7
    December 16, 2020
    • David Emery said:
      It would be good to see more data from the perspective of your small kayak company. I’d think that just showing up in a web search for “kayak” would be a lot more effective!

      Me, any time an ad pops up in my FB feed, I immediately mark it “irrelevant”, hide all ads from that vendor, and place a black mark against them in my mind. YMMV.

      3
      December 16, 2020
    • Kirk DeBernardi said:
      @ Jerry Doyle —

      You are not wrong. You are correct. Apple simply makes you aware and easily provides a method to block.

      So…Facebook and Mr. Zuckerburg; are you worried most people will “opt out” in some vague (or possibly crystal-clear) fear of your company’s “people-as-prey” methods or are you praying that most people simply don’t care?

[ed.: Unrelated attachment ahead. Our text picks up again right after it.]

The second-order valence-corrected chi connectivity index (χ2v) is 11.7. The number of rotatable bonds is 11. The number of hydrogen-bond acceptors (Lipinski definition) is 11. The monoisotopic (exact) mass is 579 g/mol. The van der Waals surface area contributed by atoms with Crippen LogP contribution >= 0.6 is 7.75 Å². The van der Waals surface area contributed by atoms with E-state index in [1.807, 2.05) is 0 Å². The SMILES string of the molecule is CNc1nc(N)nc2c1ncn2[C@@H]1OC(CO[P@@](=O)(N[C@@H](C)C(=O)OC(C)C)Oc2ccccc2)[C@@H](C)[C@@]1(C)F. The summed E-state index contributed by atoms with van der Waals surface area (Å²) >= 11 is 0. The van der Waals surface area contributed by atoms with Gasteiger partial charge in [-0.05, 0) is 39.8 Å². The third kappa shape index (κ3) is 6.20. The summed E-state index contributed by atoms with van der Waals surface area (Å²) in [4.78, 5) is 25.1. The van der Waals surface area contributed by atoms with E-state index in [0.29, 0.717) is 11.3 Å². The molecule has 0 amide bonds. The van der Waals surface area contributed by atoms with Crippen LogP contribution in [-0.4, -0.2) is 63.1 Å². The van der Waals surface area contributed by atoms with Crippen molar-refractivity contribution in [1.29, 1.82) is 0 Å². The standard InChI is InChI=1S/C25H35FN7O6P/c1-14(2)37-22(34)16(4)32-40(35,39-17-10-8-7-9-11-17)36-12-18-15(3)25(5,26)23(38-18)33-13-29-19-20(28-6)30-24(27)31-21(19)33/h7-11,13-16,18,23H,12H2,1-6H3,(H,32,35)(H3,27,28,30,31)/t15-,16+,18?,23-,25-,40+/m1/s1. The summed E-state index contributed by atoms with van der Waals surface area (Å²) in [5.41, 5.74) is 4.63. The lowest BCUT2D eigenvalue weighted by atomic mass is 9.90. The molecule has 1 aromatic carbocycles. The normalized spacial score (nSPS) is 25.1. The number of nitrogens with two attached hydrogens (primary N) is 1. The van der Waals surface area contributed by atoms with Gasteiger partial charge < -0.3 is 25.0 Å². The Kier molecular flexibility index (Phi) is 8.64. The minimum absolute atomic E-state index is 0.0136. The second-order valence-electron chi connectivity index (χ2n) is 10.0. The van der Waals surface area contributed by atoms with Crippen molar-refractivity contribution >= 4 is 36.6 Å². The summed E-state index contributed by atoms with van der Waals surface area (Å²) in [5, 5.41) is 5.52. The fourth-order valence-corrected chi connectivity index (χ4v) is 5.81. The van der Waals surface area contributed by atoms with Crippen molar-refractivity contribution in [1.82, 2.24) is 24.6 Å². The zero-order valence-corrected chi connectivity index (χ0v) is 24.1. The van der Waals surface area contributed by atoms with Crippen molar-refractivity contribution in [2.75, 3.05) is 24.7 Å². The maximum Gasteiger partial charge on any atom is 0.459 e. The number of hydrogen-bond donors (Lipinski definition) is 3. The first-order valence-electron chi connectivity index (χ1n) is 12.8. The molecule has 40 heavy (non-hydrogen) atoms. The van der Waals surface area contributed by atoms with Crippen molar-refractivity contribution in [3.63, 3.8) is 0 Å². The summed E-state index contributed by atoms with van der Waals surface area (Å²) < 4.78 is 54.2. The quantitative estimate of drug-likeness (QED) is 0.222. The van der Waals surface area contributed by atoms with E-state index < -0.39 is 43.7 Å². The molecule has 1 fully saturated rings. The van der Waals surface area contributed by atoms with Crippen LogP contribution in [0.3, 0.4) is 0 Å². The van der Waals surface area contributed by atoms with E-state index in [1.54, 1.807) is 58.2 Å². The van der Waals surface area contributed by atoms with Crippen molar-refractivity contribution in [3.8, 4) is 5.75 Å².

Everyone can carry a guess.

      No one knows.

      1
      December 16, 2020
  4. John Konopka said:
    FB has a lot of gall to try to spin their activities as good for society.

    It is like the local hoodlums running ads against the city putting in street lights because it would be bad for “business” to let the citizens have some protection.

    For the record, I’ve never used FB, never will.

    7
    December 16, 2020
    • Adam Foster said:
      “For the record, I’ve never used FB, never will.”
      Ditto on that!

      0
      December 16, 2020
  5. Gregg Thurman said: